In the early twentieth century, the Northern district, comprising the Hunter region and Newcastle, was by far the biggest producer of coal Australia-wide. The Northern district in 1908 produced 6.5 million tonnes of coal, out of NSW's 9.1 million tonnes.

The early mining industry lacked the safety and technology of the contemporary industry and between 1898 and 1926 underground mine explosions killed 47 people.

The discovery of the Greta coal seam was significant in the subsequent exploitation of the South Maitland coalfield. Collieries were established in the 1890s in localities like East Greta, Stanford Merthyr, Pelaw Main, Abermain and Aberdare.

In the 1949 Miners Strike, the Prime Minister Ben Chifley sent in troops to work the South Maitland mines. This was the first time in Australia's history that the military was used to break up a trade union strike, setting a precedent for later strikes. Two weeks after the military was introduced, the miners returned to work, their modest conditions unmet.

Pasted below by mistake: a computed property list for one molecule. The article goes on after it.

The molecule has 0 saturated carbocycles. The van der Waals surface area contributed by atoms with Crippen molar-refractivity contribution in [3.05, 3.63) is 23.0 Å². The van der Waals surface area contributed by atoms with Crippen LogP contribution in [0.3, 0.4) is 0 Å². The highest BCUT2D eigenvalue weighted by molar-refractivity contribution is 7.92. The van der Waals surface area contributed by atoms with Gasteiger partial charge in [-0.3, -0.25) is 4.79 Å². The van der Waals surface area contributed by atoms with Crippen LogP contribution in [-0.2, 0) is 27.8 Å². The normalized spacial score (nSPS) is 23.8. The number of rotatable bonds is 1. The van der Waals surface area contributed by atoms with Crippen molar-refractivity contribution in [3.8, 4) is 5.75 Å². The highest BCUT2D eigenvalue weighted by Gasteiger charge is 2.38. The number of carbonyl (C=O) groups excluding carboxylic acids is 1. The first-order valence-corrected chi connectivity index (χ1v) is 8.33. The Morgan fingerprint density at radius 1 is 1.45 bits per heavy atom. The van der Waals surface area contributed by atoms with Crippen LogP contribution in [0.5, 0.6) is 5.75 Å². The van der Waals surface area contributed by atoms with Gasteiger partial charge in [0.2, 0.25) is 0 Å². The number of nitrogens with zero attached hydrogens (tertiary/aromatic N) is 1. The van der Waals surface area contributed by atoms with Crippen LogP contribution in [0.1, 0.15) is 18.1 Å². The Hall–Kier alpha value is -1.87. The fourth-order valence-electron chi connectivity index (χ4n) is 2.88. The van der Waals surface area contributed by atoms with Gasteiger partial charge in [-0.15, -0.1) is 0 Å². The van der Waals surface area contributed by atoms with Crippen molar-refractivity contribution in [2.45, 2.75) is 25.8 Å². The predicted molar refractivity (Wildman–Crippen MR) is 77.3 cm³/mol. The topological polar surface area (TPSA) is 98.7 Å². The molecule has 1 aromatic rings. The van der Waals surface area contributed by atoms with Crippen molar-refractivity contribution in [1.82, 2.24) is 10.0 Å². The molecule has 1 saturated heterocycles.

Coal mining became the dominant industry in Cessnock in the early twentieth century following the establishment of the South Maitland coalfields. The Hunter Valley Rothbury mine near Cessnock was the site of an infamous lockout in 1929. Due to difficult economic times, the mine owners operating in the Northern coalfields of NSW had decided to reduce miners' wages. However the Miners Federation did not agree to the terms and the mine owners subsequently closed down the Northern NSW mines. Eight months into the lockout the Rothbury mine was opened using scab or non-union labour which the union-miners opposed. A purported 10,000 protesters attempted to confront the scab miners but were hindered by police, called in to break them up. In the ensuing debacle, one miner was killed by police gun fire and many more were injured. The miners finally accepted the pay cut in May 1930 and returned to work. The lock-out and confrontation became known as the Battle for Rothbury.